Scaly Scalp Patient Information Fact Sheet

What is scaly scalp?
Scaly scalp is a common problem and usually causes flaking and itching.

What causes scaly scalp?
A number of different conditions can cause scaly scalp:

Dandruff. Skin cells are lost from everyone's scalp each day, but if more cells than usual are lost, they clump together to form white or grey flakes of dandruff. Dandruff affects men and women equally and can cause irritation and itching.

Psoriasis .This skin condition is very common and while people of any age can be affected, it usually begins between the ages of 15 and 35. Psoriasis often affects the scalp, where red areas covered in thick silvery scales appear under the hair. Scalp psoriasis can be stubborn and difficult to treat and may look unsightly, but it is not infectious.

Seborrheic eczema. This may also be called seborrheic dermatitis. In children and adults, seborrheic eczema causes itchy, scaly patches on the scalp. It can also affect the eyebrows, face, ears, and the upper parts of the body.

"Cradle cap". In babies this condition causes greasy, yellow scales to appear on the scalp, giving a crusty appearance. This can spread to the face and body.

How is scaly scalp treated?
The treatment will obviously depend on the cause of the problem. For psoriasis, your doctor may give you a steroid lotion or shampoo (eg, fluocinolone [Capex Shampoo] or clobetasol [Clobex Shampoo]). Anthralin, synthetic Vitamin D3 and Vitamin A are used in prescription topical treatments to help control psoriasis lesions. Your doctor may also refer you to a dermatologist. Seborrheic eczema may require treatment with a steroid preparation or sometimes with antibiotic tablets or cream. Recently, the FDA approved a new class of drugs, topical immunomodulators (TIMs), with two FDA approved non-steroid drugs: tacrolimus (Protopic) and pimecrolimus (Elidel). An antifungal shampoo containing ketoconazole (Nizoral Shampoo) or ciclopirox (Loprox Shampoo) can also be effective. Cradle cap is usually treated with simple shampoos but sometimes needs treatment with hydrocortisone cream or an antibiotic cream. Combination products that include the Vitamin D derivative calcipotriene in combination wtih the steroid betamethasone (Taclonex Scalp) may also be prescribed.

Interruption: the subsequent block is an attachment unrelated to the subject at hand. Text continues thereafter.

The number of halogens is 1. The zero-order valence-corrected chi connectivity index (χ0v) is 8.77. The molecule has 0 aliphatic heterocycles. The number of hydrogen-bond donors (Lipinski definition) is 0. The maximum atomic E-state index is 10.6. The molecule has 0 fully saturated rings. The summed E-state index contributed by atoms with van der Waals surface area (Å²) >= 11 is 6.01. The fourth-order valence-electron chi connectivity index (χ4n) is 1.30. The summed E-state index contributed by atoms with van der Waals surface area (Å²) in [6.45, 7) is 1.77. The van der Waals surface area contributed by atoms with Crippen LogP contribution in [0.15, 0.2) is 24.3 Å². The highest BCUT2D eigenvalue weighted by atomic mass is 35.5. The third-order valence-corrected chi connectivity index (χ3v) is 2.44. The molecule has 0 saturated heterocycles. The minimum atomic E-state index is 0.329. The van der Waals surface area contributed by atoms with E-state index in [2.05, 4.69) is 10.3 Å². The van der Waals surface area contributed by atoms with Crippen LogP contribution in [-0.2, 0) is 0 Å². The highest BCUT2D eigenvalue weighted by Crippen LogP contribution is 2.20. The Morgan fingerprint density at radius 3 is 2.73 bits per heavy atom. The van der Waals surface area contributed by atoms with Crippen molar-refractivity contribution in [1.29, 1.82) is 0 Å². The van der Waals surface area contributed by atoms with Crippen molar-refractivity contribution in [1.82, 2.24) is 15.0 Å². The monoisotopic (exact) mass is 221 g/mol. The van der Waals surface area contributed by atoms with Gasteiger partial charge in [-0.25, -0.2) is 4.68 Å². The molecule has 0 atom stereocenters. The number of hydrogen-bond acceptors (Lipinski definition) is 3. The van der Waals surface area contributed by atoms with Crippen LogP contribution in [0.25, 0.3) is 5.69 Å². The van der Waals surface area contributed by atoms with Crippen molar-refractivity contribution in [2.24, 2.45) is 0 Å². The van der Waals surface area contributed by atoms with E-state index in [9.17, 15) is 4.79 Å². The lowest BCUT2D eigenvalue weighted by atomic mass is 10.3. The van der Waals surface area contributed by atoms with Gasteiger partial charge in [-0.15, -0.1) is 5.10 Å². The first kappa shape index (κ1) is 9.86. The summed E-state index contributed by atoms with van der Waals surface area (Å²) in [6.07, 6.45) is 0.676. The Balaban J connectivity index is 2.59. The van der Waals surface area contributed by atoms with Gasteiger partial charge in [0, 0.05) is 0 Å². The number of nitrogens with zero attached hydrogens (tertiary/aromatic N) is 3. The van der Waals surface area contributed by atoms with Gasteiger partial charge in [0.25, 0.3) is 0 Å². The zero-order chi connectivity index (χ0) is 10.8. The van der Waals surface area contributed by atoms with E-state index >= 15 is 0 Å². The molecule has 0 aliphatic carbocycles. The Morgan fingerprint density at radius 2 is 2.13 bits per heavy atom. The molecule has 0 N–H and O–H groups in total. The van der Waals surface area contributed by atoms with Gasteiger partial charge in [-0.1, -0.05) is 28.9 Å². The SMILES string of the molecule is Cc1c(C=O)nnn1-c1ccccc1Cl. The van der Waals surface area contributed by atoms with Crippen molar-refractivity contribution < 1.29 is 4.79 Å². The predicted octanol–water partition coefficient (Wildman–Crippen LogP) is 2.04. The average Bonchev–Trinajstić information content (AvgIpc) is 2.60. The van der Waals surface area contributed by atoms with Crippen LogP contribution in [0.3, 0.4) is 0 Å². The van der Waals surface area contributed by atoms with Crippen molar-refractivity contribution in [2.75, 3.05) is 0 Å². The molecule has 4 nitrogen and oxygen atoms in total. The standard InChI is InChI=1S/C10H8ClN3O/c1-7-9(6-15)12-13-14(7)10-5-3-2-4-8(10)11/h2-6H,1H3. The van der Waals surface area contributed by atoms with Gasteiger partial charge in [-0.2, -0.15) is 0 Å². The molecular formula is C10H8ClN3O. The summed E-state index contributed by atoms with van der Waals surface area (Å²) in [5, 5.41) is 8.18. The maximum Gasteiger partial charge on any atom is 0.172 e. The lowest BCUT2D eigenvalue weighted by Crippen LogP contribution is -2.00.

If you have mild dandruff or seborrheic eczema it will usually improve if you use a medicated shampoo once or twice a week. Medicated shampoos are available from pharmacies without a prescription. If use of a medicated shampoo is not successful the condition may respond to a preparation containing salicylic acid or coal tar, which will help to remove the scales—ask your pharmacist about this. Unfortunately the problem may return if treatment is stopped so you may need to continue one or more of these treatments for some time.

When should I see my doctor?
If your scalp problem does not clear up, you should see your doctor who will examine your scalp. If you have eczema your doctor will check that it is not infected. If you do have an infection your doctor may prescribe antibiotics.

Self-help measures

  • Do not use more than the recommended amount of prescribed cream or lotion or shampoo to reduce the risk of side effects.
  • Do not wash your scalp too frequently as this can dry your skin and encourage scaling and flakiness.
  • Be careful when using hair styling products as they can irritate your scalp and make your condition worse.
  • If your scalp is itchy, rub it gently. Your skin is delicate and can be damaged or become infected if you scratch it.
  • Tar-based products can stain, so use old sheets and pillow cases.
  • If you have blonde hair, avoid shampoos containing tar, which may discolor your hair.

Further information
National Eczema Association: www.nationaleczema.org
National Psoriasis Foundation: www.psoriasis.org

Last Reviewed: May 2013